manufacturing business brokers, valuation

Step #4: Prepare Yourself for the Change

After the ink is dry on the final paperwork, you’re sure to feel a sense of pride and relief — you built a business, sold it, and hopefully made a significant profit. It’s an incredible accomplishment, and we look forward to congratulating you when that day comes.

However, in all the excitement, it’s easy to forget that your life is going to look pretty different. You won’t be in the same leadership role you once were, and that kind of significant life change can cause some mental strain. That’s why it’s important to prepare for the change early — that way, when you’ve sold the business, you’ll easily slide into your new role.

To begin preparing to leave, consider what your role in the company will be post-sale. Will you walk away entirely? Will you take on a smaller leadership role? Will you become a shareholder? Think about the amount of involvement and responsibility you want to retain even as you pass the leadership role on to your successor. Whether you want to continue working for the company or wash your hands of the business world for good, it’s best to figure things out ahead of time.

Additionally, don’t underestimate the psychological effects of leaving behind the company you founded. It’s not often talked about, but many former business owners struggle once all the paperwork is filled out and they no longer hold ownership of the company. After all, when you’ve spent years investing your time, energy, and heart into something, it’s natural to become emotionally attached.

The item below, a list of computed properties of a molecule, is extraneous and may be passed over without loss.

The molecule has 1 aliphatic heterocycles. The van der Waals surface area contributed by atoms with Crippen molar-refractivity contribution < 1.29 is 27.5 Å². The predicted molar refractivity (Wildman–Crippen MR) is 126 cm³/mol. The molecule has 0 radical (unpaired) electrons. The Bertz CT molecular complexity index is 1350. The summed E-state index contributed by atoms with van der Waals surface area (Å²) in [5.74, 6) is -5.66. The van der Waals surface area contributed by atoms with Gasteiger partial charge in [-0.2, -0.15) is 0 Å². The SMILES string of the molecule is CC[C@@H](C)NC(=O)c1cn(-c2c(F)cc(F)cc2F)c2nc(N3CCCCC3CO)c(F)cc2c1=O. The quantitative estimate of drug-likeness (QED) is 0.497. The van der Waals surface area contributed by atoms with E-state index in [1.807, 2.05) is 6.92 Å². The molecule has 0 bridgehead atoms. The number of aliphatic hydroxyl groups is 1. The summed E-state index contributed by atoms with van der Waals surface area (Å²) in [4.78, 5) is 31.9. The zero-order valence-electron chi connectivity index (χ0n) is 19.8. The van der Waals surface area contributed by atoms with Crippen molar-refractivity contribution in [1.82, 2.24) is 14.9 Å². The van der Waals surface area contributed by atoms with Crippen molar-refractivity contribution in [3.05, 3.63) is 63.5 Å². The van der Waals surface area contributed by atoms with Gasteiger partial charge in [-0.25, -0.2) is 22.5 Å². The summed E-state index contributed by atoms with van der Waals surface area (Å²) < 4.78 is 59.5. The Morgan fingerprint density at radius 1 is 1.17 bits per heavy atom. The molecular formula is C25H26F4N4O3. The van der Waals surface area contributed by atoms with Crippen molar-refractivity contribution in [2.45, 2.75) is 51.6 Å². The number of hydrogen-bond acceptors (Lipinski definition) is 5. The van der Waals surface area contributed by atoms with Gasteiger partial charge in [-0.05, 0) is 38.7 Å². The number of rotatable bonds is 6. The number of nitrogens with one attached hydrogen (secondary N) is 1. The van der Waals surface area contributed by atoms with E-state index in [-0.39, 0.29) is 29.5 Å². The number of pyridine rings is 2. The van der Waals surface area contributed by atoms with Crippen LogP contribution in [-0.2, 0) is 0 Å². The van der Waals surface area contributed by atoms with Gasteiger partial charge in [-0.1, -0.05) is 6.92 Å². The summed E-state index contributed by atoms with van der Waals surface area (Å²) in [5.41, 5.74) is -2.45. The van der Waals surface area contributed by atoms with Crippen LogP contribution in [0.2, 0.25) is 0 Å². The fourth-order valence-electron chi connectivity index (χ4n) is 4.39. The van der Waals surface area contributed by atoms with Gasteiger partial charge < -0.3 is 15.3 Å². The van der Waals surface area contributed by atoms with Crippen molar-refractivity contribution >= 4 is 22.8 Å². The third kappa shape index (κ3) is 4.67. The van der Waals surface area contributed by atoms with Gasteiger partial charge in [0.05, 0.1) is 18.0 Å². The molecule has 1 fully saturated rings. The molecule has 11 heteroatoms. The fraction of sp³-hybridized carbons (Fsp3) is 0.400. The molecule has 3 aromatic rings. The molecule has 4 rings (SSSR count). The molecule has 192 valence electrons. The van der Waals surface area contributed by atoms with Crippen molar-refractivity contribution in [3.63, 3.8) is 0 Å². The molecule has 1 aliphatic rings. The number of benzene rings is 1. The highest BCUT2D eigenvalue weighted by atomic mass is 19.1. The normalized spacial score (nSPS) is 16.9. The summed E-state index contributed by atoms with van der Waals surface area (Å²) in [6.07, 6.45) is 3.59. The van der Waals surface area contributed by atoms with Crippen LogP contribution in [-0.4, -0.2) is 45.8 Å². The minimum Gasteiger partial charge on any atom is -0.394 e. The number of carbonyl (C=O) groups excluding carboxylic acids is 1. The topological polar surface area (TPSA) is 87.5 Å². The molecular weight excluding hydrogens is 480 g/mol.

Before you sell your manufacturing business and move on to the next step in your life, make sure to prepare yourself psychologically. Consider how you’ll use the time you used to spend at the business and make sure to have a new business, project, hobby, or activity to look forward to. And if you find you continue to struggle emotionally significantly after the inky is dry, make sure to reach out to a licensed counselor or therapist — such professionals are excellent at easing you through major life transitions.

Your health comes first, and that’s why it’s necessary to prepare to take care of yourself once the sale is over! Your life is going to look different, but that doesn’t mean it’s over. Look forward to the new freedom you’ll have once you’ve sold your business and make sure to keep yourself mentally healthy and happy every step of the way.